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How I coped with… an armed robbery

What would you do if your pharmacy was held at knifepoint?

Sopheak Lim, pharmacy manager of Thomas James Chemists in Wimbledon, describes the shock of finding his staff had suffered an armed robbery, and highlights the importance of sharing such experiences to improve safety:

I had a day off work [on October 13, 2015] when I received a call from a pharmacy colleague from a nearby branch to say our pharmacy had been robbed and that staff had been held at knifepoint. They asked if I  couldprovide some support for staff. 

I was really shocked. We’re a quiet pharmacy. It was the first time such an incident had happened. The locum pharmacist manager and the pre-registration pharmacist were in charge [on that day]. My first reaction was one of concern for their welfare, and to make sure that no one had been harmed.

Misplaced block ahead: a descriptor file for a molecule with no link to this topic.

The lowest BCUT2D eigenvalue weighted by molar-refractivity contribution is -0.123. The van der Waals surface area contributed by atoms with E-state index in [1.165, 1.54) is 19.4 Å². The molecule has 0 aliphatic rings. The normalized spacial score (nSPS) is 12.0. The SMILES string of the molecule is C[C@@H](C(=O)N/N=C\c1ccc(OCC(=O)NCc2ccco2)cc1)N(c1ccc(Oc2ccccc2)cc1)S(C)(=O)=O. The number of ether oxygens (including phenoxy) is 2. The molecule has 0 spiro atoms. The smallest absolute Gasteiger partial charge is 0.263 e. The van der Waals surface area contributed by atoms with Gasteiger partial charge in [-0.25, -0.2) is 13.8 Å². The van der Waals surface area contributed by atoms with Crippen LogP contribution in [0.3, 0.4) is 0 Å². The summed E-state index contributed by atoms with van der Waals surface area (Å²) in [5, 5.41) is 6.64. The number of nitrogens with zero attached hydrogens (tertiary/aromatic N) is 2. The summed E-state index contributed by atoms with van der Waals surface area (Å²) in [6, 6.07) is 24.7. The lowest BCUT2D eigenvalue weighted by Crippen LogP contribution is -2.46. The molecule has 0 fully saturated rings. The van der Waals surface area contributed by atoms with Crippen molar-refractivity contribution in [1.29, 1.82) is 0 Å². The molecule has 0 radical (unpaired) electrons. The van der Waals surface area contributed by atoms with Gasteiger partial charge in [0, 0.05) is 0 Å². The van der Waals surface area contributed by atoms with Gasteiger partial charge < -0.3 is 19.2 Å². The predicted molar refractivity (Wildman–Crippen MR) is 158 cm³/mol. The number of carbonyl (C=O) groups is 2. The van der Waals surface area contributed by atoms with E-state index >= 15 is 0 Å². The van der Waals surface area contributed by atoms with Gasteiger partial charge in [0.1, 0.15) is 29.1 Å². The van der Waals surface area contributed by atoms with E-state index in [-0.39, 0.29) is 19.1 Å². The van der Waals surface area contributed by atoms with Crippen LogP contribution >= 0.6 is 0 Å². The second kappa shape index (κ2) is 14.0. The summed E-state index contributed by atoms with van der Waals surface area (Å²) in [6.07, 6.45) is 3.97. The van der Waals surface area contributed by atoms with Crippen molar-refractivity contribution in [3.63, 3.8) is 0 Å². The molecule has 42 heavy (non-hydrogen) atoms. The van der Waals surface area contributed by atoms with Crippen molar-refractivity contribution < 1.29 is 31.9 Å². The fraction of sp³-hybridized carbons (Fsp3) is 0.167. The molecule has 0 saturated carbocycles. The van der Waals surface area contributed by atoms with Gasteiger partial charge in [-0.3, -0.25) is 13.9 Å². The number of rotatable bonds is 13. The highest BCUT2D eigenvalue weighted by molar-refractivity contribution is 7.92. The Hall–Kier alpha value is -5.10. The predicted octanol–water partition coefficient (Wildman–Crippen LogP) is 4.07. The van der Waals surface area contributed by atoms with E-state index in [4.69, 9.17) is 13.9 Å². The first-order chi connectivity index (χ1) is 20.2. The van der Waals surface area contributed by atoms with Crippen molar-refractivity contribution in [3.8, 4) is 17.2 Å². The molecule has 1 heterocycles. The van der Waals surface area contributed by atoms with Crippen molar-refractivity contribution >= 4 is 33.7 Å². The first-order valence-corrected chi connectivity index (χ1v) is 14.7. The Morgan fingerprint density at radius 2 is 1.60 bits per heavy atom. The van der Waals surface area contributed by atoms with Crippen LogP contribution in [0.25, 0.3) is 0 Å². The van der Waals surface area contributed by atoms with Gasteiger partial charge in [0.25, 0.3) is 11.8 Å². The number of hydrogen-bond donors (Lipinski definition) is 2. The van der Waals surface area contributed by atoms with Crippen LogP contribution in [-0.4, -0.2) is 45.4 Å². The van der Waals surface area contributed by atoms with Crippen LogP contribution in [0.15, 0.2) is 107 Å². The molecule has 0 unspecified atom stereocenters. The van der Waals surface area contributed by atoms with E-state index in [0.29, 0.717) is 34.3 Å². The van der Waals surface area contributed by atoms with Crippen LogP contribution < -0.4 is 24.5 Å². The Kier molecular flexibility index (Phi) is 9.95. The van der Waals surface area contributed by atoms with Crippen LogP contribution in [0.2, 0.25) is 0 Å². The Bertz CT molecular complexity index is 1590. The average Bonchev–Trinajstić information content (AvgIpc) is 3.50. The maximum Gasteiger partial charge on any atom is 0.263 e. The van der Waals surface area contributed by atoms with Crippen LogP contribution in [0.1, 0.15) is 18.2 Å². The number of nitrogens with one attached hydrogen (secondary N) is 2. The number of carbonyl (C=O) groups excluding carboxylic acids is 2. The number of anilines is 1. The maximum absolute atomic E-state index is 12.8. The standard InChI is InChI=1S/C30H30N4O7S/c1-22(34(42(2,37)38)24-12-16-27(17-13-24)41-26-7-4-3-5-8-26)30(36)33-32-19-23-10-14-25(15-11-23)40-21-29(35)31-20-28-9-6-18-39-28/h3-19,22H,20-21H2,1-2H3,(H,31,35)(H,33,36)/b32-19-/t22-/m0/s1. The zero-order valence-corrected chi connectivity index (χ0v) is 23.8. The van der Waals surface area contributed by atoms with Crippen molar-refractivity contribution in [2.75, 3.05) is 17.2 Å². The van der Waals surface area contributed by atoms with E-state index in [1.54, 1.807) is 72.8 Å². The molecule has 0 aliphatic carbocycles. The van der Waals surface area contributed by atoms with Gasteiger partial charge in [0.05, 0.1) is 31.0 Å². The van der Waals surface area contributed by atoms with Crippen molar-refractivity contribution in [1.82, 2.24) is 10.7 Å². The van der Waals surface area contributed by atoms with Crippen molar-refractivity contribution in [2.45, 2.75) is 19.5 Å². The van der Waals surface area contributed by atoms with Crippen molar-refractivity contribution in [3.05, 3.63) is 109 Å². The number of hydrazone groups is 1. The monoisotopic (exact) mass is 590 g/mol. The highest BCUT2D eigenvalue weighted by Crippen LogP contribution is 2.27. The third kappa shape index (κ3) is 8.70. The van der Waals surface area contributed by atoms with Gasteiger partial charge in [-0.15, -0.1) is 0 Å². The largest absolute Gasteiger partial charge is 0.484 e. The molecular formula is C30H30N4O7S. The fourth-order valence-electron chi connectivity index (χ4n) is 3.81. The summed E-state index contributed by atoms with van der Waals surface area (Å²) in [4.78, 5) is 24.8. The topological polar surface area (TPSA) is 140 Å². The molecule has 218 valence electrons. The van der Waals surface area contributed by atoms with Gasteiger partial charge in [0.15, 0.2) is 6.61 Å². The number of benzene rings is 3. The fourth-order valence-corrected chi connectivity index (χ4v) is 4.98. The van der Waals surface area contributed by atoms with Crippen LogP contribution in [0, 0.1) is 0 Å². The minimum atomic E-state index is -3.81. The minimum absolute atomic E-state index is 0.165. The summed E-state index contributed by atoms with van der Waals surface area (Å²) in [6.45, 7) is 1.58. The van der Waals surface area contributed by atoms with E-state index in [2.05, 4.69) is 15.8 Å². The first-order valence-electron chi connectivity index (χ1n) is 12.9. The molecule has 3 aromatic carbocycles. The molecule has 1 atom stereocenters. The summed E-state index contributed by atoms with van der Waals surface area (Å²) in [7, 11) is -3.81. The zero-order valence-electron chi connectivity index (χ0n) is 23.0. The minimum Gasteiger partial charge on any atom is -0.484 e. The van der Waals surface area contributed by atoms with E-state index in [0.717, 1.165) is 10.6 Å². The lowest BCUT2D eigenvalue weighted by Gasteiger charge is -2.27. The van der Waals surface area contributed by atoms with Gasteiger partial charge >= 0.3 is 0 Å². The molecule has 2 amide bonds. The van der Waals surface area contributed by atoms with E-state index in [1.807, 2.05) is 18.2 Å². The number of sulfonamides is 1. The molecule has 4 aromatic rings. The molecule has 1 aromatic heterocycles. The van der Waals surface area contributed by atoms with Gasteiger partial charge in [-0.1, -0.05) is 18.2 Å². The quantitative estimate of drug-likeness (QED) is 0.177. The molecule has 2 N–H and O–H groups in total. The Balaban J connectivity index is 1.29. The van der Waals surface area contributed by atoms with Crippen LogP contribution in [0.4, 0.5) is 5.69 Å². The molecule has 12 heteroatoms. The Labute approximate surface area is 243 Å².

The robbery

The locum pharmacy manager working that day had previously been a pre-reg pharmacist with me for a year, and she had only been practising for two months prior to this incident. The new pre-reg pharmacist had been visiting a GP surgery to collect a prescription, so the locum manager was on her own. It was at that time that the assailant struck.

He had been pretending to roam around the shop. He approached the counter and asked the manager if there was a male pharmacist or male dispenser. She said no. At that point, he took out a knife, pointed it at her and said:  “Right, show me where you keep your cash,” and walked her into the dispensary, still pointing a knife at her.